The real winner yesterday was, of course, Donald Trump, who tweeted a link to this amazing video featuring dubstep and doobie, celebrating his awesomeness and the fact that you “can’t stump the Trump.”
But later in the day, there was also a five-candidate Democratic debate. No one remotely sane looks to the Democratic Party for acceptable politicians, but Jim Webb seemed like a nice, earnest guy. Martin O’Malley seemed more like a gay robot—a slightly nervous gay robot—and thus incapable of providing a real alternative to the lesbian robot Democratic frontrunner, Hillary Clinton (who hates the NRA almost as much as O’Malley does).
But did Bernie Sanders yell, you ask? Not for the first six seconds or so, no, but then he mentioned the Citizens United Supreme Court decision and brought the volume, which kept rising for the duration of his opening statement, making it especially exciting—and for just a moment frightening—when he said that we “must leave this planet” and paused for a tantalizing (perhaps overly revealing?) moment before completing that thought with something about Earth becoming a better, cleaner place and all that.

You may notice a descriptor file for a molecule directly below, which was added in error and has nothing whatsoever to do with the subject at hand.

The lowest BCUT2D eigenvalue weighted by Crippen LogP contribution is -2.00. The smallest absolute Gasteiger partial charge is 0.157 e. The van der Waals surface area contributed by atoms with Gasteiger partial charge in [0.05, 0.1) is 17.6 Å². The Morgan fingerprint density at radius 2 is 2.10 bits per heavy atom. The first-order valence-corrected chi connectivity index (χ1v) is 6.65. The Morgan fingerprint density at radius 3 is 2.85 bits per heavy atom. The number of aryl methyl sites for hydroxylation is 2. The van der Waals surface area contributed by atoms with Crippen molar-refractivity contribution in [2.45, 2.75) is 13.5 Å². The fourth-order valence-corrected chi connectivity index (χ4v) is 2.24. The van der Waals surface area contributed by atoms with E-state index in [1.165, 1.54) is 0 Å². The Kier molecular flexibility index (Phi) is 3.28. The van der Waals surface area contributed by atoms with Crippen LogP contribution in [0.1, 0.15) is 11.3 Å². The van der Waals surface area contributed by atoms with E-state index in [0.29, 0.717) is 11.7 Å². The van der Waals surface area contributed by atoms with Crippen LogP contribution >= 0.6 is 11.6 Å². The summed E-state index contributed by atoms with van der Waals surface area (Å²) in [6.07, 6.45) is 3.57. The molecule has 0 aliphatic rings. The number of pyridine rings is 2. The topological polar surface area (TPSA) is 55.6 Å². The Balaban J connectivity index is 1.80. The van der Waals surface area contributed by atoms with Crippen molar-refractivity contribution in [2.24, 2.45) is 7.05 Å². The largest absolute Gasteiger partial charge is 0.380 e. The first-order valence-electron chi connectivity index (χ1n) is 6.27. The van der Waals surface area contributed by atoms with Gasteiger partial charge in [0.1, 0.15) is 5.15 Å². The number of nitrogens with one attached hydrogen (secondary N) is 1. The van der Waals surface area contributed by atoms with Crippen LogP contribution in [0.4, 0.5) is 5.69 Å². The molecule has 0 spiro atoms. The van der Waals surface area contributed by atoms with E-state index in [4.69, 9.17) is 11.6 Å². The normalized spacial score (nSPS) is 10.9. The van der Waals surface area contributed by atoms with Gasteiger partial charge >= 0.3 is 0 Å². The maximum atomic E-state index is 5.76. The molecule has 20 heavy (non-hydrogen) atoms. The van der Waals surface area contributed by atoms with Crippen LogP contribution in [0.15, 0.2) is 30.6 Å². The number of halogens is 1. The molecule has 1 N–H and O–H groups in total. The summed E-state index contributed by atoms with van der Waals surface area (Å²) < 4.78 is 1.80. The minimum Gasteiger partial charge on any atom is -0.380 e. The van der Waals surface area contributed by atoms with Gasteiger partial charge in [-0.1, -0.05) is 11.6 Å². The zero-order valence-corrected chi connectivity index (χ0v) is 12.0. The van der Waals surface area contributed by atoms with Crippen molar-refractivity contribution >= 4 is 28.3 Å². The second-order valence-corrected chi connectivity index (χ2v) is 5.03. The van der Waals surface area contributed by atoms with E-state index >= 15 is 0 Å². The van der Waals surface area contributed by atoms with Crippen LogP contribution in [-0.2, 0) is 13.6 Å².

And then everything changed, once O’Malley and Clinton began yelling about how much they hate guns—and suddenly the canny Sanders saw an amazing, rare strategic opportunity to present himself as a moderate, stressing the fact that rural areas will simply never be as eager to give up their guns as the voters of major urban areas. O’Malley, former mayor of the despair-inducing hellhole that is Baltimore, tried to get away with saying the gun issue in no way hinges on rural/urban cultural differences—and Sanders quite rightly said that it does.
Having been a child in a rural area and an adult in a very urban one, I have seen no single political issue that more neatly divides people into (1) cowardly urban voters eager for their corrupt police forces to come running to their rescue and (2) rural voters who know they cannot wait for cops to wend their way through the woods while bears break into the garage.
Lincoln Chafee—an inhabitant of New England, as Sanders and I have sometimes been—twice proudly likened himself to a “block of granite” rather than a morphing party-switcher, and I couldn’t help but wonder what the dimensions of that block are in meters.
But really, the invisible gorilla in the room was bumblin’ Joe Biden, who I assume was watching and slowly but surely concluding, “Yeah, I guess that settles it. It’s time to run. Even I can beat these people.”
—Todd Seavey can be found on Twitter, Blogger, and Facebook, daily on Splice Today, and soon on bookshelves with the volume Libertarianism for Beginners.